There has been a parallel rise in our understanding of the critical role of the gut microbiota in the aetiopathogenesis of IBD. This is aptly exemplified by entering the key words, “microbiota” or “microflora” and “inflammatory bowel disease” into the PubMed database. On restricting the search to the last 10 years, over 800 articles published on this subject can be retrieved as opposed to 100 articles in the decade preceding it. This radical explosion of interest has been primarily due to the advent of culture-independent techniques like next generation sequencing and metagenomics which has enabled the global assessment of the gut microbiota much more accurately and in a vastly more sophisticated manner[6,7]. The largest and perhaps the most ambitious initiative that has emerged in the last decade is the NIH sponsored Human Microbiome Project with a total budget of $115 million to study the changes of the human microbiome in health and disease[8]. It has recently led to the publication of 5177 microbial taxonomic profiles from a population of 242 healthy adults sampled at 15 or 18 body sites up to three times, with over 3.5 terabases of metagenomic sequence so far, which will serve as a comprehensive framework for future research in this field[9].

This expansion of knowledge in the last decade has also shifted the search from external environmental triggers to a trigger within the complex luminal microbiome or the so called “in-vironment” that we harvest within ourselves[10-12]. Prior to these radical developments research had focussed on unearthing a pathogen amidst the vast plethora of microbes in the gut lumen, which could be held responsible for initiating the inflammatory cascade that is typical of IBD[13]. This endeavour was akin to searching for the veritable “needle in the haystack”. The findings in the last decade has turned this whole concept on its head by revealing that the gut microbiome as a whole is altered in IBD, suggesting that perhaps the entire “haystack” is faulty. This concept of an altered gut microbiome or dysbiosis is possibly the most significant development in the field of IBD research in the past decade.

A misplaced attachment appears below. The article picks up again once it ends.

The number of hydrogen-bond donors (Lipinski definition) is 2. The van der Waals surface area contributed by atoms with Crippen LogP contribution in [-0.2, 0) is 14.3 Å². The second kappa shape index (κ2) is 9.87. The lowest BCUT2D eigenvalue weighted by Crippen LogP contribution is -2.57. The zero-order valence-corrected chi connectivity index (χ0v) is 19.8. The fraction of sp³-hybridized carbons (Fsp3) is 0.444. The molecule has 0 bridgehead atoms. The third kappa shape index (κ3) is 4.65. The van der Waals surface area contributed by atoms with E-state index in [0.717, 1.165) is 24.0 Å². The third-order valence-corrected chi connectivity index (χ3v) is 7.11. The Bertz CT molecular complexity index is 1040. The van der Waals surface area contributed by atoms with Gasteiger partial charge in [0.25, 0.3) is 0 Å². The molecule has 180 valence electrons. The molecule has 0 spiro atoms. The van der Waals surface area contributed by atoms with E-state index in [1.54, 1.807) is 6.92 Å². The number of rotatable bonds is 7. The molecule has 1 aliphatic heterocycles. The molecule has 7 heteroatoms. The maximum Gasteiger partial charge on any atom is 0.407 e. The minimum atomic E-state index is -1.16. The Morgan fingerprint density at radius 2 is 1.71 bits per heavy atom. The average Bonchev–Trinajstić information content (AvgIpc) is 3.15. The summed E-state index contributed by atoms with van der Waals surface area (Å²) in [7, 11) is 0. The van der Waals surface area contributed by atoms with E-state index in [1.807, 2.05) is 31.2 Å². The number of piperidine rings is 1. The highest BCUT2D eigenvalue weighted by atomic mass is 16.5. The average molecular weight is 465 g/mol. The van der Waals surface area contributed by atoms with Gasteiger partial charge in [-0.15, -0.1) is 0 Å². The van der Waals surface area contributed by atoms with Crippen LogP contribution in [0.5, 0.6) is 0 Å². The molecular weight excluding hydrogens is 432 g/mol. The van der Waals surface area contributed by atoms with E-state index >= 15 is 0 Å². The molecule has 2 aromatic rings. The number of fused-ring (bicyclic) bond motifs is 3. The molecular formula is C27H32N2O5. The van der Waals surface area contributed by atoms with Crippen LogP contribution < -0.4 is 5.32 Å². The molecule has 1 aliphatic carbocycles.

The other major shift in our knowledge of the aetiopathogenesis of inflammatory bowel disease has been from the host perspective. The dogma that CD and UC are typical autoimmune disorders was based on the characteristic histological appearance of these conditions and the response to immune-modulator drugs but the veil has lifted from this deep-embedded misconception[14,15]. Over the past decade, genome wide association studies and newer genetic technologies have elucidated distinct genetic defects in IBD patients. This has particular relevance with respect to host-microbial interaction at the luminal surface in the gut. A similar analysis on the PubMed database with the search items “genetics” and “inflammatory bowel disease” leads to a staggering yield of more than 5600 publications in the last decade as opposed to 2000 articles in the decade prior. It must be said that the avenue of research in this field was first opened up in 2001 when the first association of the nucleotide-binding oligomerization domain-containing protein 2 (NOD-2) gene mutation and susceptibility to Crohn’s disease was documented[16,17]. This has resulted in a drastic paradigm shift wherein IBD is no longer considered an autoimmune disease but may be an immunodeficient condition instead[15]. This putative genetic susceptibility leads to a complex interaction between the diverse gut microbiome and the local innate immune system and forms the current basis for the aetiopathogenesis of IBD (Figure 1).

Figure 1
Figure 1 The Venn diagram depicts the overlapping role of the gut microbiome, host and environmental factors in the aetiopathogenesis of inflammatory bowel disease. Dysbiotic changes in the gut microbiome may be influenced by diet and other environmental factors and predispose to inflammatory bowel disease (IBD). A small proportion of IBD patients have demonstrable genetic susceptibility factors. NOD2: Nucleotide-binding oligomerization domain-containing protein 2; ATG16L1: Autophagy related protein 16-like 1; IL-23R: Interleukin 23 receptor.